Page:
United States v. Merino-Garcia

Filing 920080527

Opinion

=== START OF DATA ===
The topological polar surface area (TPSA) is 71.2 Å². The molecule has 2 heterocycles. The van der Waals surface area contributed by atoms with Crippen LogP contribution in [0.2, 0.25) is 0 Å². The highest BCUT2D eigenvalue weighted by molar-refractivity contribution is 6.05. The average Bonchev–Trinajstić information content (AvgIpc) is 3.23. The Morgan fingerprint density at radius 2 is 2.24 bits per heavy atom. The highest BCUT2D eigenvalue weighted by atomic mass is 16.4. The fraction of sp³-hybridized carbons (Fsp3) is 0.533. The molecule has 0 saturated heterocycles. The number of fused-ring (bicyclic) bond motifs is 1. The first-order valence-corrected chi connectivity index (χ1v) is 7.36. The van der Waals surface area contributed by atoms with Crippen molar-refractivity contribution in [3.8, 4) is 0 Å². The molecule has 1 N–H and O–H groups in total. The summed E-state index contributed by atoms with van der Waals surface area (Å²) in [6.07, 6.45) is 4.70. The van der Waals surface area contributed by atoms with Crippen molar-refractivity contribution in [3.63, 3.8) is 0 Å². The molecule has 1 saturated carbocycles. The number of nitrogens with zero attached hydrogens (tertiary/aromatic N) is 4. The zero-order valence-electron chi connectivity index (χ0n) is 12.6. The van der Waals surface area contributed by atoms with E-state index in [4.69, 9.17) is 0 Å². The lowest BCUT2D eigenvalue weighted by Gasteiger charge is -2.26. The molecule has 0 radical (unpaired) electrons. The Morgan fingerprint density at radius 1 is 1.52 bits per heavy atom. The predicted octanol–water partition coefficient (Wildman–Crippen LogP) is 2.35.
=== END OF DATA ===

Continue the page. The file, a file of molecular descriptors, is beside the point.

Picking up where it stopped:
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FILED United States Court of Appeals Tenth Circuit May 27, 2008 UNITED STATES COURT OF APPEALS TENTH CIRCUIT Elisabeth A. Shumaker Clerk of Court UNITED STATES OF AMERICA, Plaintiff-Appellee, v. MARIANO VICTOR MERINOGARCIA, Defendant-Appellant. No. 07-2164 (D. New Mexico) (D.C. No. 06-CR-2267 JAP) ORDER AND JUDGMENT* Before McWILLIAMS, Senior Circuit Judge, ANDERSON, Senior Circuit Judge, and BRORBY, Senior Circuit Judge. On August 2, 2006, United States Border Patrol agents found Mariano Victor Merino-Garcia (hereinafter referred to as the defendant) and 24 other illegal aliens in a remote desert area about 30 miles west of Columbus, New Mexico. Based thereon the defendant was charged in a one-count indictment filed in the United States District Court This order and judgment is not binding precedent, except under the doctrines of law of the case, res judicata, and collateral estoppel. It may be cited, however, for its persuasive value consistent with Fed. R. App. P. 32.1 and 10th Cir. R. 32.1. The parties waived oral argument, and this panel has determined unanimously that oral argument would not materially assist the determination of this appeal. See Fed. R. App. P. 34(f); 10th Cir. R. 34.1(G). The case is therefore ordered submitted without oral argument. * for the district of New Mexico with illegal re-entry into the United States as a previously deported alien, and while the Order of Deportation was still outstanding, in violation of 8 U.S.C. 1326(a)(1) and (b). On January 9, 2007, the defendant pled guilty to that charge. The presentence report (PSR) set defendant's base offense level at 8 levels, and then, pursuant to U.S.S.G. 2L1.2(b)(1)(A)(ii), raised that level by 16 additional levels, i.e., to 24, because he had been previously convicted in 1994 in a state court in New Jersey of aggravated assault, a felony, and was sentenced to imprisonment for five years. However, in this regard we would note that he had been released from custody on November 28, 1995, and deported to Mexico. The PSR then reduced defendant's offense level from 24 to 21 for his acceptance of responsibility. The defendant's criminal history category was set at II, resulting in a guideline range of imprisonment of 41 to 51 months. The PSR found no "circumstances" that would warrant a departure, be it upward or downward, from the guideline range. The defendant filed objections to the PSR, asserting, inter alia, that family ties and circumstances warranted a downward departure. Prior to sentencing, the defendant filed a motion for a downward departure from the recommended guideline range, and the imposition of a "reasonable" sentence as required by United States v. Booker, 543 US 220 (2005). In so doing, counsel suggested a sentence of 21-24 months. The United States filed a response to that motion in which it objected to any downward departure or variance from the recommended guideline range. At sentencing, the district court, after hearing from defendant's counsel as well as from the defendant personally, stated that after taking all matters into consideration, -2- including 18 U.S.C. 3553(a), an appropriate and reasonable sentence would be at the low end of the guideline range, i.e. 41 months. Accordingly, the district court sentenced defendant to 41 months imprisonment, followed by three years supervised release. On appeal, counsel frames the one issue raised in this appeal as follows: "Whether the sentence imposed was unreasonable." In her brief, counsel argues that in sentencing defendant to imprisonment for 41 months the district court failed to consider the mitigating circumstances surrounding his conviction in 1994 in New Jersey for aggravated assault and defendant's family ties and circumstances. We are not persuaded and therefore affirm. As stated, the guideline range was imprisonment for 41 months to 51 months and the district court imposed a sentence of imprisonment of 41 months, the low end of the guideline range. The sentence being within the properly calculated guideline range, it is well established that such sentence is "presumed" to be reasonable as required by 18 U.S.C. 3553(a). United States v. Kristl, 437 F.3d 1050, 1054 (10th Cir. 2006). Such being the case, a defendant thereafter has the burden of showing that the sentence, even though within the guideline range, was "unreasonable" under 18 U.S.C. 3553(a). Id. In his effort to do so, the defendant claims, in his brief in this Court, that 41 months imprisonment was "unreasonable," and that, because of "mitigating circumstances" surrounding his prior conviction in New Jersey, such did not warrant a 16 level increase in his offense level and thus a downward departure or variance from the guideline range was proper. Alternatively, counsel argues that because of this "family ties and -3- responsibilities" the defendant should have been granted a variance from the guideline range. The defendant in the proceeding in New Jersey pled guilty to the felony crime of aggravated assault. In that connection the record indicates that in a "street fight" the defendant pulled a knife and inflicted serious bodily injury on another. Counsel suggests, however, that there were "mitigating circumstances" and at sentencing went so far as to state that defendant was in reality acting in "self defense." Be all that as it may, the fact of the matter is that the defendant pled guilty to "aggravated assault," classified under New Jersey law as a "felony," for which he was sentenced to imprisonment for five years. Under those circumstances, we find no error on the part of the district court in accepting the PSR recommendation that defendant's offense level be raised by 16 levels based on his New Jersey conviction. Alternatively, counsel argues that the district court erred in not granting a downward "variance" based on defendant's family ties and circumstances. In that regard, the record indicated quite clearly that the defendant only returned to the United States to find a job to support his father, mother, blind sister, his wife, and newborn child living in Mexico. We note that such is the typical reason given by many persons convicted of illegal reentry from Mexico into the United States, i.e. they returned to the United States to find employment and send support to relatives in Mexico. In this general regard, we note that U.S.S.G. 5H1.6 provides as follows: In sentencing a defendant convicted of an offense other than -4- an offense described in the following paragraph [offense involving a minor victim], family ties and responsibilities are not ordinarily relevant in determining whether a departure may be warranted. The foregoing guideline applies in connection with a "departure" from the guideline range, but the same reasoning would apply to a request for a "variance" from the guideline range. In any event, we find that the district court considered the 3553(a) factors and did not err in declining to grant a variance from the guideline range because of defendant's family obligations. Judgment affirmed. Entered for the Court Robert H. McWilliams Senior Circuit Judge -5-